“Low pay is a gendered issue and points to the need for relevant policies to dismantle the social structures underpinning such inequalities.”
By Professor Cecile Wright
“The structural dimension of gender inequality refers to the unequal division and resources between women and men. These inequalities are assigned through other gendered mechanisms, which are reproduced and maintained at the individual as well as societal level” Okin, 1989
Notwithstanding, the saliency of the intersectional lens, women’s structural inequalities and poverty in respect of income, employment, health, livelihood and so forth, demand innovative approaches, particularly within a context where inequality has been sharply widened. Too often, discussions about structural inequality are absent from policy debates.
Contemporary evidence of structural dimensions of gender inequality
Understanding the extent to which the structural inequality experienced by women over the last 13 years has widened is illustrated by the effect of the financial crises exemplified by austerity policies and the cost of living crisis.
If we focus on the impact of the ‘cost of living crisis’ on women’s livelihood and opportunities, there is a big impact in respect of income and household expenditure. For example, according to a recent YouGov Survey, 61% of women say they are more anxious about being able to pay their bills than this time last year, compared to 47% of men. The same study reported that women consistently said that worrying about money was making them feel depressed as they felt unable to afford various household costs over the coming year, including energy bills. The findings highlight the disproportionate impact that the cost of living crisis is having on women.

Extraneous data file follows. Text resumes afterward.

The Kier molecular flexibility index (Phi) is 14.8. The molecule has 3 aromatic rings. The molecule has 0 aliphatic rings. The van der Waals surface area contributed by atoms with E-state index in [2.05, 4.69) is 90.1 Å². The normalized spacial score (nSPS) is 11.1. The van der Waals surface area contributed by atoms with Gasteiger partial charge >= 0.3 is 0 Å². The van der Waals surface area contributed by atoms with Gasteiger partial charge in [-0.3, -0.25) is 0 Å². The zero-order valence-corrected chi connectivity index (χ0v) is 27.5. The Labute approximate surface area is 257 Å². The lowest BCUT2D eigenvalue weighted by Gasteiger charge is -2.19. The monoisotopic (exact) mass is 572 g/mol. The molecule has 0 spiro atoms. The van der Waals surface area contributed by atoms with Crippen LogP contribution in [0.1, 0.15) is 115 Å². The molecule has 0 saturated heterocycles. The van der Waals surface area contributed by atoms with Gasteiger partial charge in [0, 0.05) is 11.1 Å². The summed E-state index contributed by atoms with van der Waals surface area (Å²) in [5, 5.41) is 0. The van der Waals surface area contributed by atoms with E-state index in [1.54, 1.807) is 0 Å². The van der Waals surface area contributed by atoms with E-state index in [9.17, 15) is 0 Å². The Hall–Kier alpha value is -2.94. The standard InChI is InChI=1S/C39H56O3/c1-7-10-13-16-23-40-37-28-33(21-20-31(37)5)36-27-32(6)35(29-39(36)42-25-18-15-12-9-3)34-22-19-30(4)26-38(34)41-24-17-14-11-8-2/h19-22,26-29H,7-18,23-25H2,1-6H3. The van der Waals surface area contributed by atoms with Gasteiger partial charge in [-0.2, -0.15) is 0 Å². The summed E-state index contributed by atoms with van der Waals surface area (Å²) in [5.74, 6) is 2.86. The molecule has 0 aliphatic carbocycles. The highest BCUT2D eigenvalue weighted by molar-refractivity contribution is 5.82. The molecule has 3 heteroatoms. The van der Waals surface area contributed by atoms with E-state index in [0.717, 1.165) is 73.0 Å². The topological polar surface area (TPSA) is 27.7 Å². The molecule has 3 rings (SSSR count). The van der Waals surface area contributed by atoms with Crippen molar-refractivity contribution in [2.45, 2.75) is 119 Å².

Women often shoulder the burden of managing household costs such as food and childcare and are also more likely to be low paid, and in part-time or insecure employment. Those in low paid jobs without savings to fall back on have undoubtedly been hit the hardest by the sharp rise in inflation. In addition, non-durable household goods, for example food and cleaning products are typically more susceptible to inflation-induced volatility.
Women are also more likely to rely on the benefit system, making them more vulnerable to rises in the cost of living through Government failure to uprate benefits in line with inflation. Single parents, the majority of whom are women, are even more likely to be living in poverty. This situation is compounded by race and ethnicity. There are disproportionately more non- white women living in poverty in the UK.
Regarding the gender pay gap in the UK today, alarmingly, a fifth of women in work (20.4%) are paid below the real living wage, approximately 2.9m people, compared to 14% of men (1.9 million).
Analysis of the Office of National Statistics’ Annual Survey of Hours and Earnings has found that in a range of sectors including care work, the arts entertainment and recreation, as well as accommodation and food services, low paid roles are predominantly done by women.